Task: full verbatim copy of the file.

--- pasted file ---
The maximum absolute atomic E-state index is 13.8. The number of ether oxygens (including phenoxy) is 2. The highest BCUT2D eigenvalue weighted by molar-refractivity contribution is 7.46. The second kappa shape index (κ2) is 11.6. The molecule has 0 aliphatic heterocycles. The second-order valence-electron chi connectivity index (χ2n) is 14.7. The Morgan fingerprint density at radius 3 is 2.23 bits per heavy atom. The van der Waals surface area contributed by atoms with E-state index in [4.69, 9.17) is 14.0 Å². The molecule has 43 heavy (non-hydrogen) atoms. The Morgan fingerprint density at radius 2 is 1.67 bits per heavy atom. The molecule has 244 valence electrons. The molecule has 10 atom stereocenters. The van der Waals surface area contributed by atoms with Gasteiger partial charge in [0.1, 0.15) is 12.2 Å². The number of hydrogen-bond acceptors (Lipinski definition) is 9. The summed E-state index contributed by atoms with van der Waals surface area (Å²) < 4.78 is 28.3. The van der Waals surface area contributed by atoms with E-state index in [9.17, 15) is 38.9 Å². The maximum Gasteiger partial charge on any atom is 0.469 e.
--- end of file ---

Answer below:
The maximum absolute atomic E-state index is 13.8. The number of ether oxygens (including phenoxy) is 2. The highest BCUT2D eigenvalue weighted by molar-refractivity contribution is 7.46. The second kappa shape index (κ2) is 11.6. The molecule has 0 aliphatic heterocycles. The second-order valence-electron chi connectivity index (χ2n) is 14.7. The Morgan fingerprint density at radius 3 is 2.23 bits per heavy atom. The van der Waals surface area contributed by atoms with E-state index in [4.69, 9.17) is 14.0 Å². The molecule has 43 heavy (non-hydrogen) atoms. The Morgan fingerprint density at radius 2 is 1.67 bits per heavy atom. The molecule has 244 valence electrons. The molecule has 10 atom stereocenters. The van der Waals surface area contributed by atoms with Gasteiger partial charge in [0.1, 0.15) is 12.2 Å². The number of hydrogen-bond acceptors (Lipinski definition) is 9. The summed E-state index contributed by atoms with van der Waals surface area (Å²) < 4.78 is 28.3. The van der Waals surface area contributed by atoms with E-state index in [9.17, 15) is 38.9 Å². The maximum Gasteiger partial charge on any atom is 0.469 e.